Articles Tagged with axis labels

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The graphical visualization skills of the New York Times leave me envious. For that reason, a plot in the sports section on August 12, 2015 regarding aces by male tennis players caught my eye. Not having the data available to the Times, I sort-of re-created the plot below. In the same style, mine shows how many law departments participated in the GC Metrics benchmarking survey, sponsored by Major, Lindsey & Africa, during its first five years.

8-14-15 NY Times
The three salient features of the plot that are discussed below are (1) the location of the axis labels, (2) the case used for them, and (3) the absence of a title.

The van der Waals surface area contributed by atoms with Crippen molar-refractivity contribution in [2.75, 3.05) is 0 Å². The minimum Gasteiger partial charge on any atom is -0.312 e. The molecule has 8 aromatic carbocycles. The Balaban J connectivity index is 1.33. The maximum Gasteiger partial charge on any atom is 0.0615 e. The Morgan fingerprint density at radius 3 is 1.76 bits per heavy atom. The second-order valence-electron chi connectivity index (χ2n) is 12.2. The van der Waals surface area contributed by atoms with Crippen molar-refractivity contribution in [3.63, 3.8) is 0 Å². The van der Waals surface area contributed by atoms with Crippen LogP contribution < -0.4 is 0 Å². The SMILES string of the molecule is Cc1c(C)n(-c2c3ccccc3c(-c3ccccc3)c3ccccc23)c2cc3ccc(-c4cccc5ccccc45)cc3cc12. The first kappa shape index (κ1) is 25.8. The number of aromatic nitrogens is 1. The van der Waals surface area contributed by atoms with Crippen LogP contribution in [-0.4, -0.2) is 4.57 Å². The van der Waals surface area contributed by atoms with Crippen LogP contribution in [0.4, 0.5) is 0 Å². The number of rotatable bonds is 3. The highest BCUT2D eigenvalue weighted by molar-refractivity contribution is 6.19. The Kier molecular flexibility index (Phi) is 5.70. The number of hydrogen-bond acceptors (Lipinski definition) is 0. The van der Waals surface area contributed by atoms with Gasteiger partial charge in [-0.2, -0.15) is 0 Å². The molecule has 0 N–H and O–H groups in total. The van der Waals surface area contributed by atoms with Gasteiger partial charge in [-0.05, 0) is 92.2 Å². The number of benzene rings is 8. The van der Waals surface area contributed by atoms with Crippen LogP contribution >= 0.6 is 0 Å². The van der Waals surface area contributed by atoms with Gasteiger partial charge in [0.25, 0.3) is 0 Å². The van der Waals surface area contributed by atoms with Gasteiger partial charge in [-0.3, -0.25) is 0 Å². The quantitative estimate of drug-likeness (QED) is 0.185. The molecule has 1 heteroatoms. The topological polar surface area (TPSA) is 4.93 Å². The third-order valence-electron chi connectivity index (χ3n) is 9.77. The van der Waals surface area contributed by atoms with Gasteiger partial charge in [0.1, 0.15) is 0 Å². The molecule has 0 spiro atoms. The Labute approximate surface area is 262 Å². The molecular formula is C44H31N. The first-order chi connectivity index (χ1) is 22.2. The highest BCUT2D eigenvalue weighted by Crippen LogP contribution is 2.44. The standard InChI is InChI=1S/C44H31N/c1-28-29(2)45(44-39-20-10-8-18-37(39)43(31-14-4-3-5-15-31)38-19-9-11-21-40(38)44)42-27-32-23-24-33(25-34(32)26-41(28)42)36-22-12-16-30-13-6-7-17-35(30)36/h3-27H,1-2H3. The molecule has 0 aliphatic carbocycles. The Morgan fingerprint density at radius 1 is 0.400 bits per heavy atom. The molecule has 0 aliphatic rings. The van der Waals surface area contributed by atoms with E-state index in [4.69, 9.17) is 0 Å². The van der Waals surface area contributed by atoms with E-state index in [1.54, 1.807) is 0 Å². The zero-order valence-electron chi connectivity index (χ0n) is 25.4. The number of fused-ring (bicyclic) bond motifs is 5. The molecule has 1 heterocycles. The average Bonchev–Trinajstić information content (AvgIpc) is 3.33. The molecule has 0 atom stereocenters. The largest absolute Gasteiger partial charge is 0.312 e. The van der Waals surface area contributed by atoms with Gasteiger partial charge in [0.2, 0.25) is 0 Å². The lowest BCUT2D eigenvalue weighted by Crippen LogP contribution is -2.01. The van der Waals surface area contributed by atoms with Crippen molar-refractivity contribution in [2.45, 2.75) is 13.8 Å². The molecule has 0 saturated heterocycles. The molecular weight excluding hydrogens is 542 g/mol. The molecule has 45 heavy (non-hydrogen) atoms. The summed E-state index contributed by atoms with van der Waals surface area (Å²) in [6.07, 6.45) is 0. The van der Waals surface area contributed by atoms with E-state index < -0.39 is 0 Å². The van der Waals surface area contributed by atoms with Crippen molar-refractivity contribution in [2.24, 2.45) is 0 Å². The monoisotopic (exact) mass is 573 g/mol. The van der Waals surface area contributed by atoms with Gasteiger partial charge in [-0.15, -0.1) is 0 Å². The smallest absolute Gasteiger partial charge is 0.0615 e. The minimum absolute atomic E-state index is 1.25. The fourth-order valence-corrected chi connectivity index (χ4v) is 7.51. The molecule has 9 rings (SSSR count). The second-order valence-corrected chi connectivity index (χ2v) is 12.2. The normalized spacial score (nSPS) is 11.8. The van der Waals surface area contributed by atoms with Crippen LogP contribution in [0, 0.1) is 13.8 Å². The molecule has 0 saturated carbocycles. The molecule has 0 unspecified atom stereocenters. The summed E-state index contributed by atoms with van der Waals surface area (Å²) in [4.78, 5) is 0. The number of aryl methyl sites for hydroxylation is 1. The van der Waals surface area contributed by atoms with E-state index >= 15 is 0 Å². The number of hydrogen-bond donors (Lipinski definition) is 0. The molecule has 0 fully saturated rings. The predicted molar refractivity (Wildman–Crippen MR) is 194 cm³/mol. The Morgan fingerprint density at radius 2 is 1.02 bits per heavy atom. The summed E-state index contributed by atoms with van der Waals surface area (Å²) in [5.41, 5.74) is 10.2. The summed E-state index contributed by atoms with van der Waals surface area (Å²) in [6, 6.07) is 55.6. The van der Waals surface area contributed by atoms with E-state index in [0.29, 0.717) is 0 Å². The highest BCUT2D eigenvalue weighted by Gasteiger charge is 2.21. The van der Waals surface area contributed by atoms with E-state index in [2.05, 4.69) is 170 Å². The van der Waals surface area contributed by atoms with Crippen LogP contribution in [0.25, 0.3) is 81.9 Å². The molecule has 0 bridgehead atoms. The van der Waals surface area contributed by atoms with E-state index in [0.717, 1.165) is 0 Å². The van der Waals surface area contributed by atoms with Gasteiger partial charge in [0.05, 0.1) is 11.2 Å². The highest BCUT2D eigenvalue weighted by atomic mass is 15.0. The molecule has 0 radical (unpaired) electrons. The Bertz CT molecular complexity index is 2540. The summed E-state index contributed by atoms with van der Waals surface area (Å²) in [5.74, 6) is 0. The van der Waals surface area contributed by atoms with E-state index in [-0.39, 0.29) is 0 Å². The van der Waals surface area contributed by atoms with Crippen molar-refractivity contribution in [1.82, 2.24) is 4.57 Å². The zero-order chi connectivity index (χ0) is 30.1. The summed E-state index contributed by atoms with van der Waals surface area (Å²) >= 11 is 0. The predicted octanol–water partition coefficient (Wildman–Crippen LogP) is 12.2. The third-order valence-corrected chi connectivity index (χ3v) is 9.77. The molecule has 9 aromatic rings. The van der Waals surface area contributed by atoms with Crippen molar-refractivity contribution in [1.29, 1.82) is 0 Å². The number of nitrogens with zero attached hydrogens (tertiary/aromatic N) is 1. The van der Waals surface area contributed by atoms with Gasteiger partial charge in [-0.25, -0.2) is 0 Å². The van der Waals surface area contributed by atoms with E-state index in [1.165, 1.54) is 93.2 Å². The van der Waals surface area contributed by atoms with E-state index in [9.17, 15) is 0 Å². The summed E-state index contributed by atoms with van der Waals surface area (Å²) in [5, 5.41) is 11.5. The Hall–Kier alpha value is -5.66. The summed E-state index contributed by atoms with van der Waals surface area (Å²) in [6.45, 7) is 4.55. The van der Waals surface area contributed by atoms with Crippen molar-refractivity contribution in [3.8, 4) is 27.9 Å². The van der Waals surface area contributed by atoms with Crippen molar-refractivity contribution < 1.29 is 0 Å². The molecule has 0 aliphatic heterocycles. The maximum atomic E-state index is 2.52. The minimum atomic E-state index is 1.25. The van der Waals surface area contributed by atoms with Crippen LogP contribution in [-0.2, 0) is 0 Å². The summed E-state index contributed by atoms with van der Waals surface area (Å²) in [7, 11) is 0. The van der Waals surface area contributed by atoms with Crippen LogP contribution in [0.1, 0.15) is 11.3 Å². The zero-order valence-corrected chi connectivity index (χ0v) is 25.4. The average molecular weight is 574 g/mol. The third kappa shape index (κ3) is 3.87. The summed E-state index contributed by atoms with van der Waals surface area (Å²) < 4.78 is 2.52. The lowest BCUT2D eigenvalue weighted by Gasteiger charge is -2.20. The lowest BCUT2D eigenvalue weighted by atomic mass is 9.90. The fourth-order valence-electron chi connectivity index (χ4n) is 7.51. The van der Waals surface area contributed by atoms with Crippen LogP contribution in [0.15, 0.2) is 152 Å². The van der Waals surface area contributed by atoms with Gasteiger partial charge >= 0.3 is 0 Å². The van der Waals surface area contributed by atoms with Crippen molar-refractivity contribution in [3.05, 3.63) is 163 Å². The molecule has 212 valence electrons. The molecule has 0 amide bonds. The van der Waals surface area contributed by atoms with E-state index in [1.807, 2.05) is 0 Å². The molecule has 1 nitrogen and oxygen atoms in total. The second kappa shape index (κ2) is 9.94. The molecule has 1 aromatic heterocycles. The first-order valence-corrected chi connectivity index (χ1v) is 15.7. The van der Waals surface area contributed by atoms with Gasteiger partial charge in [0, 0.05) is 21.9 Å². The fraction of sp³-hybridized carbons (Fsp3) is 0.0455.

The axis label for the vertical, y-axis perches on top of that axis and reads left-to-right instead of in the usual location in the middle and rotated 90 degrees. It is easier to read left to right, to be sure, but it takes a moment to locate a label far from the customary place. The axis label for the horizontal axis lurks on the far left, instead of in the middle of the plot. Perhaps this placement has advantages, perhaps not.

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We revisit the same Winston & Strawn plot which appears as the plot as it was in the most recent post in its improved re-incarnation. Now, let’s take up four more observations.

The thick black line on the vertical y-axis adds nothing: It is an example of what is referred to as “chart junk”, an element of a plot that adds no useful information but clutters up the plot and makes it that much harder to grasp.

Second, neither axis has a label to explain what the axis represents. Labels are generally a good thing so that a plot can stand on its own without explanations in the report text.